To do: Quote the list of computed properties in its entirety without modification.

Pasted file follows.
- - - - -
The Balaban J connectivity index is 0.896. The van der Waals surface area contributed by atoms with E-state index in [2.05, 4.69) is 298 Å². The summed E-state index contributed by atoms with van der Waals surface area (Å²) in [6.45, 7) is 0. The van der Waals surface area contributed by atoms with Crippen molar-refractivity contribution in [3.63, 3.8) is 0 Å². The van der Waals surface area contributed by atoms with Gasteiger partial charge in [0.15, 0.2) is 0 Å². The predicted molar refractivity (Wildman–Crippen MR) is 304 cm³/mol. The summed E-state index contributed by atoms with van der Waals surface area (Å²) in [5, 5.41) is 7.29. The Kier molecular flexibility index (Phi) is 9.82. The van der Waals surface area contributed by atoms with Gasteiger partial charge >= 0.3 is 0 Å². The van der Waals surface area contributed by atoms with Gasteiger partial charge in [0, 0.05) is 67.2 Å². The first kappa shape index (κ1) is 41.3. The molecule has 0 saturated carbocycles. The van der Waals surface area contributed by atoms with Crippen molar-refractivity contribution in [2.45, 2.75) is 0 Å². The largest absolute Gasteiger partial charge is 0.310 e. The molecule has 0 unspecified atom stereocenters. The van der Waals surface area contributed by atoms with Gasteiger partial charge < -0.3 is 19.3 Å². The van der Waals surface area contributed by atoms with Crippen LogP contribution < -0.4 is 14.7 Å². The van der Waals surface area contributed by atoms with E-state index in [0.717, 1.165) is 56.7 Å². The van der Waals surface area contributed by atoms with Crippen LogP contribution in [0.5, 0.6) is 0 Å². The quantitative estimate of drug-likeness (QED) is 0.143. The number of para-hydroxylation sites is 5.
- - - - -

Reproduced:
The Balaban J connectivity index is 0.896. The van der Waals surface area contributed by atoms with E-state index in [2.05, 4.69) is 298 Å². The summed E-state index contributed by atoms with van der Waals surface area (Å²) in [6.45, 7) is 0. The van der Waals surface area contributed by atoms with Crippen molar-refractivity contribution in [3.63, 3.8) is 0 Å². The van der Waals surface area contributed by atoms with Gasteiger partial charge in [0.15, 0.2) is 0 Å². The predicted molar refractivity (Wildman–Crippen MR) is 304 cm³/mol. The summed E-state index contributed by atoms with van der Waals surface area (Å²) in [5, 5.41) is 7.29. The Kier molecular flexibility index (Phi) is 9.82. The van der Waals surface area contributed by atoms with Gasteiger partial charge >= 0.3 is 0 Å². The van der Waals surface area contributed by atoms with Gasteiger partial charge in [0, 0.05) is 67.2 Å². The first kappa shape index (κ1) is 41.3. The molecule has 0 saturated carbocycles. The van der Waals surface area contributed by atoms with Crippen molar-refractivity contribution in [2.45, 2.75) is 0 Å². The largest absolute Gasteiger partial charge is 0.310 e. The molecule has 0 unspecified atom stereocenters. The van der Waals surface area contributed by atoms with Gasteiger partial charge < -0.3 is 19.3 Å². The van der Waals surface area contributed by atoms with Crippen LogP contribution < -0.4 is 14.7 Å². The van der Waals surface area contributed by atoms with E-state index in [0.717, 1.165) is 56.7 Å². The van der Waals surface area contributed by atoms with Crippen LogP contribution in [0.5, 0.6) is 0 Å². The quantitative estimate of drug-likeness (QED) is 0.143. The number of para-hydroxylation sites is 5.